intelligence and courtesy of the Yanks,
who were always ready to
date and give information when in their
power. North Conway is situated in a
valley surrounded hy the White moun
tains. Sunday morning we attended
the Episcopal Church, four ministers
conducted the services. The choir dis
coursed sweet music and "Nearer mv
God" was sung most feelingly hy those
who tho' far from home desired to feel
"Nearer my God to thee nearer to thee."
In the afternoon we visited the Artist's
Ramifie a romantic stream meandering
along, shaded by pine trees, which
seemed to be a favorite retreat of Cu
pid's votaries, the wind whispered
softly and kissed the cheeks of beauty
and gallantry, wooing each nearer and
nearer to the fatal vow. In the evening
a short walk rewarded ns with a sight of
the White Horse of the Mountain slant
ing out in bold relief, truly a freak of na
ture, rocky in the extreme, though not a
rocking horse. There are mauy points
of interest near Conway, among which
are Echo Lake, Diana's Bath, Jackson's
Falls and Mount Kearsage, from the
summit of which a house of entertain
ment can be seen looking like a speck in
the distance, the ascent can only be
made on horseback. The next morning
we started foi the Depot at the base of
Mount Washington, the ride was a
rough and wild one as the screams of
the ladies
mountain travel dashed on regardless of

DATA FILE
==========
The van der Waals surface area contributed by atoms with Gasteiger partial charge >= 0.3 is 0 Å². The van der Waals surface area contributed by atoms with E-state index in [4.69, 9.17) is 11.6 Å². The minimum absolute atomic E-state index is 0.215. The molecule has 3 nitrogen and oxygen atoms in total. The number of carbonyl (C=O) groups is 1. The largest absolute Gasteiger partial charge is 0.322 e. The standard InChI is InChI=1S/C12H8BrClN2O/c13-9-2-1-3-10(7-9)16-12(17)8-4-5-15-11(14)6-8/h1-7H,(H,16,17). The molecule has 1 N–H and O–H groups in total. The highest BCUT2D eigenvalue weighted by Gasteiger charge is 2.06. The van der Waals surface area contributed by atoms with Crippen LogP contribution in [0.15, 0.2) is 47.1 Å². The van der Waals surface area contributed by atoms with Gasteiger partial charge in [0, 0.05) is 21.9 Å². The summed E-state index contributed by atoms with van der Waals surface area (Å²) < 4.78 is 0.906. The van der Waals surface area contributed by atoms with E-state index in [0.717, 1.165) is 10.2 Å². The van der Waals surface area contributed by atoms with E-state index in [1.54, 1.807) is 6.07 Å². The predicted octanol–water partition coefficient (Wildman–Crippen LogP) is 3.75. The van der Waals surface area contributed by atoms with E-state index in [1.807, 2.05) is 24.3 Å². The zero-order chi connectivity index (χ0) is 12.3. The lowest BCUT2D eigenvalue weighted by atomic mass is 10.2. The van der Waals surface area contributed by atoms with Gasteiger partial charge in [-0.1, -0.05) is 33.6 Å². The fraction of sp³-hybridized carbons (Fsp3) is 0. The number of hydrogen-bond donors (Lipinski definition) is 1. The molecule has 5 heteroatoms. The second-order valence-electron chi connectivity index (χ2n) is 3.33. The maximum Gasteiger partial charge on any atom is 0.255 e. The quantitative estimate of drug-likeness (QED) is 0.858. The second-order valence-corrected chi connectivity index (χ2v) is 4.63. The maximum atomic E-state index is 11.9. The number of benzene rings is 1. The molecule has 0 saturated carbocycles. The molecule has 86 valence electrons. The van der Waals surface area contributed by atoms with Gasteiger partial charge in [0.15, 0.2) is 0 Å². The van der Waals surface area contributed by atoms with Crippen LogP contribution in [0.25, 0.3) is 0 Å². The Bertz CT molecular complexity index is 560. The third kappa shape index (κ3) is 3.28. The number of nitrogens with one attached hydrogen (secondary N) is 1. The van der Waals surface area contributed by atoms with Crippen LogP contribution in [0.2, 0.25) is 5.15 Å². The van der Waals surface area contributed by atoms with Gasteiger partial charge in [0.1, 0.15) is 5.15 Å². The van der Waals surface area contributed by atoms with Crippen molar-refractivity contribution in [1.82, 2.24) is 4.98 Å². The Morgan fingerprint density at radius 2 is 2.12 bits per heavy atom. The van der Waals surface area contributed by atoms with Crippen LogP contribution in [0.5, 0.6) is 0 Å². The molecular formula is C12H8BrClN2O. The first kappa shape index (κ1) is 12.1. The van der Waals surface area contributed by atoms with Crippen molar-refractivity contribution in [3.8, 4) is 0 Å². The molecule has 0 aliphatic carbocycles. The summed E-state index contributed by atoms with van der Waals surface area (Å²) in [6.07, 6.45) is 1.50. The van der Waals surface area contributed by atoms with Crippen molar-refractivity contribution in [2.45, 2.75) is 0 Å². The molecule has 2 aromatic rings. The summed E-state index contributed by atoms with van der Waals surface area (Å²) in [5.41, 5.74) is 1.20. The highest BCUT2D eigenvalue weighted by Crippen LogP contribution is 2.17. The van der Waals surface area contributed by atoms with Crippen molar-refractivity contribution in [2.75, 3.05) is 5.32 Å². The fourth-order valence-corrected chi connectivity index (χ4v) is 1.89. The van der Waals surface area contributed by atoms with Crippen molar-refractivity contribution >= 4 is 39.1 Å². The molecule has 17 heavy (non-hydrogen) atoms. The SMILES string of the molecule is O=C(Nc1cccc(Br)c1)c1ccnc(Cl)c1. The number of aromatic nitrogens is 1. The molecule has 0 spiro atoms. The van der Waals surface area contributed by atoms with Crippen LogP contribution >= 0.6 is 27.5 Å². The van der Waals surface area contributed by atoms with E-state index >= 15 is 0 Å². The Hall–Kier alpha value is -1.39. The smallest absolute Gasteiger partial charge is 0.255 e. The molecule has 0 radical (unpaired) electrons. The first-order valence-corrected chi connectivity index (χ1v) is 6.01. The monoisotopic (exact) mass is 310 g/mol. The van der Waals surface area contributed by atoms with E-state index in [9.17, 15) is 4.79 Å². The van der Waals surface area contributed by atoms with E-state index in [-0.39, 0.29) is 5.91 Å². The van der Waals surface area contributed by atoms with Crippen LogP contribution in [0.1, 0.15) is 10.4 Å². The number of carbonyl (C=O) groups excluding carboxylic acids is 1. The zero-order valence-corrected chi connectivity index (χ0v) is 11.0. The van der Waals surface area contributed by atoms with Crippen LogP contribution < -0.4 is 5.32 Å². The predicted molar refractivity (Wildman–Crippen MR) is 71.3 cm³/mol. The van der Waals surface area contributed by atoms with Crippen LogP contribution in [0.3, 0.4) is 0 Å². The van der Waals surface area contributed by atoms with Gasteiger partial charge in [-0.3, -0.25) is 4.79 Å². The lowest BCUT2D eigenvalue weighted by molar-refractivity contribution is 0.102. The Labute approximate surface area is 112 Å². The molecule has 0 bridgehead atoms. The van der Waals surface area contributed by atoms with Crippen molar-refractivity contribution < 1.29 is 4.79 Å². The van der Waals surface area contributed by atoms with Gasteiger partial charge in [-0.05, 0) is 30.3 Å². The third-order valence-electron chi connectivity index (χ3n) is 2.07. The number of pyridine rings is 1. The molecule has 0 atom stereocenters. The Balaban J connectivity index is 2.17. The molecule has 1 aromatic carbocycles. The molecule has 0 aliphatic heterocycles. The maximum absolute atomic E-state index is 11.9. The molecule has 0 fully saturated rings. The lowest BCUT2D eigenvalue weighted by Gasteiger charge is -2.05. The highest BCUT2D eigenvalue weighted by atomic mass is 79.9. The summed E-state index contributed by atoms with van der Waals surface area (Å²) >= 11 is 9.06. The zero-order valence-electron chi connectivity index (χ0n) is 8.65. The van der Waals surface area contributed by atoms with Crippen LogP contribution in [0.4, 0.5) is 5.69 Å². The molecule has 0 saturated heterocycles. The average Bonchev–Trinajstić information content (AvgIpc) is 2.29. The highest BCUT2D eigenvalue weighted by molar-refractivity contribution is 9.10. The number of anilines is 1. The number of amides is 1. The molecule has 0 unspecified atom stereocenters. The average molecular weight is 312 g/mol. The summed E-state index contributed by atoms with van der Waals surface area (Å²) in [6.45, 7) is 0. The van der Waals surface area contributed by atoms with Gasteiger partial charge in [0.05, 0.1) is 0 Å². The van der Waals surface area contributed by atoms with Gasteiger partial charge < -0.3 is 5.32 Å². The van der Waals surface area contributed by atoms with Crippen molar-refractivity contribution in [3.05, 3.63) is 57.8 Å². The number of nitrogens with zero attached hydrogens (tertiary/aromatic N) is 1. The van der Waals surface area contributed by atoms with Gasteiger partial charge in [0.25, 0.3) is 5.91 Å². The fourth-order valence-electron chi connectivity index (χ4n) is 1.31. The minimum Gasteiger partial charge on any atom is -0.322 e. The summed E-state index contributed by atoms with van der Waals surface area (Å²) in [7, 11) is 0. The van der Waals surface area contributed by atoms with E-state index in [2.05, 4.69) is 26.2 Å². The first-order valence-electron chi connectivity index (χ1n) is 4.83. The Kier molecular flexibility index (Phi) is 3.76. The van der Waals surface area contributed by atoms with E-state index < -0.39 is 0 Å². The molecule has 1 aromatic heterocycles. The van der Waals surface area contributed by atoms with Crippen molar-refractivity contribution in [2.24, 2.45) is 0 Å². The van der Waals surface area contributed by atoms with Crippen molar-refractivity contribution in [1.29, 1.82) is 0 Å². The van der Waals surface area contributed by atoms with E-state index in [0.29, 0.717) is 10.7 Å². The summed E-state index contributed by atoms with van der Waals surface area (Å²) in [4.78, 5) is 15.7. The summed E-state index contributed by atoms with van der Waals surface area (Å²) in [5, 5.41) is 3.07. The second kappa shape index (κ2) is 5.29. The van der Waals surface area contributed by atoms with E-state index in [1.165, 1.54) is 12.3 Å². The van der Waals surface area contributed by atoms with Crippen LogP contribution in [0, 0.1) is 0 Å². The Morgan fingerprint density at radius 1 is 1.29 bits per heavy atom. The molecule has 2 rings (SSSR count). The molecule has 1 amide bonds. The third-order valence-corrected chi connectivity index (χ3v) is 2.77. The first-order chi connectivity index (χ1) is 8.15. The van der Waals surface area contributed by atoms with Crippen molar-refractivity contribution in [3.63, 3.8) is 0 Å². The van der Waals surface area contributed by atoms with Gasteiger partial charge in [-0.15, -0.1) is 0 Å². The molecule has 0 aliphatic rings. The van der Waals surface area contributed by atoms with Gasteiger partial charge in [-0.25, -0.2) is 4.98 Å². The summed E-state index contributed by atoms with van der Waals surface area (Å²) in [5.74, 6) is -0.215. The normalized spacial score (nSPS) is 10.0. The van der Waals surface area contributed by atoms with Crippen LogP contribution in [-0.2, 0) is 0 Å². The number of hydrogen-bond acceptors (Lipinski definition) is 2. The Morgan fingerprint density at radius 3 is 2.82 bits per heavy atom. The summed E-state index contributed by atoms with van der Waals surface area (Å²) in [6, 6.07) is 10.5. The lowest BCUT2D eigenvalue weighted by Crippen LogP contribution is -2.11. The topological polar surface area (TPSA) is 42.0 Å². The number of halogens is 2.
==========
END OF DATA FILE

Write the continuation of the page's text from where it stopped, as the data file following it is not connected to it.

life, once a crash caused the driver to
halt but when assured that it was only
human bones, drove on quite satisfied.
Elephant Rock was passed, a good rep
resentation of one in a kneeling position.
Ammanoosac Falls were well worth
visiting, but nothing could exceed the
beauty of the crystal and silver cascades.
The Crawford notch the greatest curi
osity, a narrow gorge betw
mountains of great height two miles in
length, the scenery there was wild and
grand, the cascades falling over rocks
from a height as far as the eye could
see, the tinkling waters, murmuring
brooks, walling hanks tapestried with
velvet of deep green grass, spots of sun
shine glimmering through the dense
shmlows of lofty trees, the fern covered
fields, with a glamour of quiet resting
upon all its surroundings, save where a
squirrel sped away over the mossy
ground. Birds were sailing far over our
heads undisturbed hy sportsmen. There
the soul had space to grow, the mind to